'Jilan killed herself in the bathroom. She cut her wrists and hanged herself'

Yazidi girls killing themselves to escape rape and imprisonment
Ed Balls interview: 'If I think about the deficit when I'm playing the piano, it all goes wrong'

Ed Balls interview

'If I think about the deficit when I'm playing the piano, it all goes wrong'
He's behind you, dude!

US stars in UK panto

From David Hasselhoff to Jerry Hall
Grace Dent's Christmas Quiz: What are you – a festive curmudgeon or top of the tree?

Grace Dent's Christmas Quiz

What are you – a festive curmudgeon or top of the tree?
Nasa planning to build cloud cities in airships above Venus

Nasa planning to build cloud cities in airships above Venus

Planet’s surface is inhospitable to humans but 30 miles above it is almost perfect
Surrounded by high-rise flats is a little house filled with Lebanon’s history - clocks, rifles, frogmen’s uniforms and colonial helmets

Clocks, rifles, swords, frogmen’s uniforms

Surrounded by high-rise flats is a little house filled with Lebanon’s history
Return to Gaza: Four months on, the wounds left by Israel's bombardment have not yet healed

Four months after the bombardment, Gaza’s wounds are yet to heal

Kim Sengupta is reunited with a man whose plight mirrors the suffering of the Palestinian people
Gastric surgery: Is it really the answer to the UK's obesity epidemic?

Is gastric surgery really the answer to the UK's obesity epidemic?

Critics argue that it’s crazy to operate on healthy people just to stop them eating
Homeless Veterans appeal: Christmas charity auction Part 2 - now LIVE

Homeless Veterans appeal: Christmas charity auction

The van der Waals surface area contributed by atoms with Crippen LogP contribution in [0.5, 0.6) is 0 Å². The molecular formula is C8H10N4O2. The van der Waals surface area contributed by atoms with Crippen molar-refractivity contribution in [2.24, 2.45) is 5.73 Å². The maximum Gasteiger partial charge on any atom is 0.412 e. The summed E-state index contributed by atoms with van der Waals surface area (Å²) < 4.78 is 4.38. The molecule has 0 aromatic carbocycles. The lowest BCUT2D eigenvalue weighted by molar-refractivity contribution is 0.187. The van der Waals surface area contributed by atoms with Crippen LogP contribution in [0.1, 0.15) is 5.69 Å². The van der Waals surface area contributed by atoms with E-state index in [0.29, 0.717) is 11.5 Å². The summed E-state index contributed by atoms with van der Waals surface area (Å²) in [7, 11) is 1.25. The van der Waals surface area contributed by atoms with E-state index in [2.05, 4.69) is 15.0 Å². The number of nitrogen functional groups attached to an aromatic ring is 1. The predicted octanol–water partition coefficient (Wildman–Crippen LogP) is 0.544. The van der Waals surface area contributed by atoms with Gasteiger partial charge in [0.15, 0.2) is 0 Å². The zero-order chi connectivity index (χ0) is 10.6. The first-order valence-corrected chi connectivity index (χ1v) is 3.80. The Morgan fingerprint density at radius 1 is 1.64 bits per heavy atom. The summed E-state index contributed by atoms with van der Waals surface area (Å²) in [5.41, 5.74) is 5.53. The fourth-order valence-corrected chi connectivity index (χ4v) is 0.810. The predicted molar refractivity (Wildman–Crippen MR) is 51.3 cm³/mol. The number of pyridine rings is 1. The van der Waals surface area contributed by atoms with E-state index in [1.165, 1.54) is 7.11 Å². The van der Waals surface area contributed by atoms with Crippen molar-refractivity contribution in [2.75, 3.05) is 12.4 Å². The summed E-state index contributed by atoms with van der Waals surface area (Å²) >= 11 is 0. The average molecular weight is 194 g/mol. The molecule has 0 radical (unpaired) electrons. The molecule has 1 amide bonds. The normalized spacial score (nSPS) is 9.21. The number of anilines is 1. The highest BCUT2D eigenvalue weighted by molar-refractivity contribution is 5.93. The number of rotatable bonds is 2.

Bid on original art, or trips of a lifetime to Africa or the 'Corrie' set, and help Homeless Veterans
Pantomime rings the changes to welcome autistic theatre-goers

Autism-friendly theatre

Pantomime leads the pack in quest to welcome all
The week Hollywood got scared and had to grow up a bit

The week Hollywood got scared and had to grow up a bit

Sony suffered a chorus of disapproval after it withdrew 'The Interview', but it's not too late for it to take a stand, says Joan Smith
From Widow Twankey to Mother Goose, how do the men who play panto dames get themselves ready for the performance of a lifetime?

Panto dames: before and after

From Widow Twankey to Mother Goose, how do the men who play panto dames get themselves ready for the performance of a lifetime?
Thirties murder mystery novel is surprise runaway Christmas hit

Thirties murder mystery novel is surprise runaway Christmas hit

Booksellers say readers are turning away from dark modern thrillers and back to the golden age of crime writing
Anne-Marie Huby: 'Charities deserve the best,' says founder of JustGiving

Anne-Marie Huby: 'Charities deserve the best'

Ten million of us have used the JustGiving website to donate to good causes. Its co-founder says that being dynamic is as important as being kind
The botanist who hunts for giant trees at Kew Gardens

The man who hunts giants

A Kew Gardens botanist has found 25 new large tree species - and he's sure there are more out there